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Discussion in 'The Okie Corral' started by Detectorist, Jul 24, 2018.
"Caldwell’s decision to handle Benson’s case through a general court-martial shows the Navy views his case more severely than that of Cmdr. Alfredo Sanchez, who was in command of the USS McCain when it collided with another ship in August in the same area, killing 10 sailors.
Last month Caldwell sent Sanchez to a special court-martial — similar to a misdemeanor trial, with lesser potential punishment — and Sanchez agreed to plead guilty to negligent dereliction of duty resulting in death. He was given a letter of reprimand, a $6,000 loss of pay and agreed to retire from the Navy.
Like Benson, Sanchez was initially charged with negligent homicide.
It's very important for the military to hold its officers accountable. It's even more important for the officers to do their jobs. There was no excuse for that collision.
The Navy has even botched the handling of the investigation. Too many public circle jerk statements of judgment and condemnation that the Defense can use to claim an unfair trial process.
US Navy investigations after the collisions found that 83% of junior U.S. Navy officers lacked proficient seamanship skills.
'Red - Right - Return' might as well be in a foreign language.
The USN has significant leadership problems.
Lt. in the Navy is not like a butter bar in the other services. It is the equivalent of Captain in Army, AF and Marines. She needs at least three to four years in to make grade.
Very few facts are public, soI can't really chime in, but typically the buck stops with the boat's Captain.
However, if either ship were underway operationally, for instance say they were trying to "hide" behind a merchant/civilian shipping, for whatever reason, this might explain the collisions. Personally, I find it hard to believe that these collisions occurred simply due to high traffic in a shipping lane. If so, more than a few heads on the boats should roll.
I think O3 is still considered a junior officer in the Navy.
Junior, Senior, Flag... doesn’t matter. Warfare qualified is all that matters. That means you make the decisions and when you can’t you call the old man. They didn’t do either in this case.
Well not being in the Navy I don't know what their SOPs are while sailing in high traffic areas. I guess I just don't understand how a high tech Navy ship can get in a collision with an large freighter.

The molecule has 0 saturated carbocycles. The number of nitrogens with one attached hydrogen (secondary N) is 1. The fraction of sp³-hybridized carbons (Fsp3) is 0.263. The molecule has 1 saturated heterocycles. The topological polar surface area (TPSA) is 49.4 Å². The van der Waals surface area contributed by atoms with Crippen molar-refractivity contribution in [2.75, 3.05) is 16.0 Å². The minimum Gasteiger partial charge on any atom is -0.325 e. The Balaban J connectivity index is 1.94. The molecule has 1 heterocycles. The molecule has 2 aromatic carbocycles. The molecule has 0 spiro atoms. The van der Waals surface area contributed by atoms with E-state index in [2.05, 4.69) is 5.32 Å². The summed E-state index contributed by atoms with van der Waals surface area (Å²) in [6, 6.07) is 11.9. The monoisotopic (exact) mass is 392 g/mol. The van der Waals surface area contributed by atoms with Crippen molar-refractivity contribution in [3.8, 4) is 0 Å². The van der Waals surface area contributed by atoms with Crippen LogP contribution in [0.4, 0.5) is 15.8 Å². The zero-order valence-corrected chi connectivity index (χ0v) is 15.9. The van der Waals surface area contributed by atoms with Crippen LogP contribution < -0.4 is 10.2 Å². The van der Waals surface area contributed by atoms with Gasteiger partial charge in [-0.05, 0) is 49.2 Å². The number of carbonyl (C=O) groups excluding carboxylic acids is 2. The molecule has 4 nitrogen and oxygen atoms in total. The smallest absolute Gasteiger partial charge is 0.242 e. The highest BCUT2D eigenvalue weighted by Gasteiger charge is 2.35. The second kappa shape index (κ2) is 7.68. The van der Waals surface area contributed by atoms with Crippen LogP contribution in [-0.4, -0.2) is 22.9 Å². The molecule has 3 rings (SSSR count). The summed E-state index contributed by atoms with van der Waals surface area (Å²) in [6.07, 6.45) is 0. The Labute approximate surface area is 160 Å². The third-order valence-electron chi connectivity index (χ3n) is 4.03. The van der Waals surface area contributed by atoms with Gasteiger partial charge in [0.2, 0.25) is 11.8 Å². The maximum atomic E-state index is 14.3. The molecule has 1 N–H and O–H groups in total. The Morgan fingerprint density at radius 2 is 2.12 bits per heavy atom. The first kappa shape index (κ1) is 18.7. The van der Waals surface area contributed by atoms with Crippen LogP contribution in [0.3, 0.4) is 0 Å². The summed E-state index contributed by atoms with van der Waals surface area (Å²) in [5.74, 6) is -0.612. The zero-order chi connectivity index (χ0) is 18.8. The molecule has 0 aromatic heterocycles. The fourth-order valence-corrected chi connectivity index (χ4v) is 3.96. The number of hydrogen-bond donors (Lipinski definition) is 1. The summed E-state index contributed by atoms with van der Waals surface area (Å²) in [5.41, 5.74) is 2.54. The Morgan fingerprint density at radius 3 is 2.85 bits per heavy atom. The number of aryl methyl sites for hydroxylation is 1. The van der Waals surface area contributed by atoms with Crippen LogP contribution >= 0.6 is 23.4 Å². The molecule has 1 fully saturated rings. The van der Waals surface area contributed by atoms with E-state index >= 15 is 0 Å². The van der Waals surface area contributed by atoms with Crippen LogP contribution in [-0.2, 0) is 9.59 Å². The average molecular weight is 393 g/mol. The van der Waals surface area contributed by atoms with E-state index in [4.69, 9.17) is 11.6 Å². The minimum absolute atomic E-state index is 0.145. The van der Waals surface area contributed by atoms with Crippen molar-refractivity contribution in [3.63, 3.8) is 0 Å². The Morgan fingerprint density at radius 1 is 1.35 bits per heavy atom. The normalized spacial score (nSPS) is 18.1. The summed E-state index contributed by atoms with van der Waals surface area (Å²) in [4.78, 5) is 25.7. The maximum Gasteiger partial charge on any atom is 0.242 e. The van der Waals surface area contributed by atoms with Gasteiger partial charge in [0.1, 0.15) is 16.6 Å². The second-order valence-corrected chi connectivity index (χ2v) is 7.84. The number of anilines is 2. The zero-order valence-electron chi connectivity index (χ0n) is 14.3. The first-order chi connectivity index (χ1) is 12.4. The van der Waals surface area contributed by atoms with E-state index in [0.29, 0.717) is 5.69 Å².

7 sailors died as a result so everyone has to pay. You see this every so often on the firing ranges on Army and Marine training areas.
While at Ft. Carson one of the training 105's had a trajectory mistake and a round landed in the back yard of a house in a suburban area. Do you think SHTF on that screw up? Thank God no one was injured.
Cease fire, cease fire! -LOL- I could only imagine.
A very great friend of mine, may he RIP, was in Vietnam (65-67) with some artillery battalions. He did two tours, second one was voluntary, and while waiting (at bus stain) on the way back the second time, he was asked by a woman, with a younger son (9 to 12), if he had ever made a mistake and killed US or friendly forces. He clarified the difference between fire missions that were 'danger close,' and fire missions that were just 'grid numbers.'
After making sure the woman knew the difference, he answered her concerning grid number missions, he said "Yeah, I did get some of ours, but I got a whole lot more of theirs."
We have butter bars too (I had to work with a few) we call them Ensigns.
The buck does stop with the Skipper, but it also picks up the Officer of the Deck on its way. Sometimes the Skipper is the OOD, but not in this case. Navy surface vessels are ships, not boats. Boats are submarines.
Junior officers in the Navy are 01-04, Ensign, Lt Junior Grade, Lt, and Lt Commander.
A Carrier is a ship, everything else is just a boat.
Yep, I get all that. What I don't understand is the " Commodore " thing. And no I don't mean the 64.
I have seen claims that there are currently so many requirements, training, inspection, etc., that nobody can do them all without pencil whipping some of them. Something was going to slide. Some of the things added in recent years were pretty much social justice BS that have nothing to do with running a ship in combat. I don't know if this is true but based on trends I saw years ago I can believe it.
For a while Commodore was the equivalent of a one star Admiral with Rear Admiral being the next step up. That's no longer the case. Commodore is now an honorary title given to senior Captains who command multiple independent naval units. For the Brits I think it's still an official rank.
From a submariners perspective there are two types of 'ships' submarines and targets.
I’m not Navy, but I bet I could go back fifteen years and see the curve from computer controlled navigation, lack of trained personnel, requirements to use the software for ____% of operative time, fewer people in command station.
An almost inevitable slide to incompetence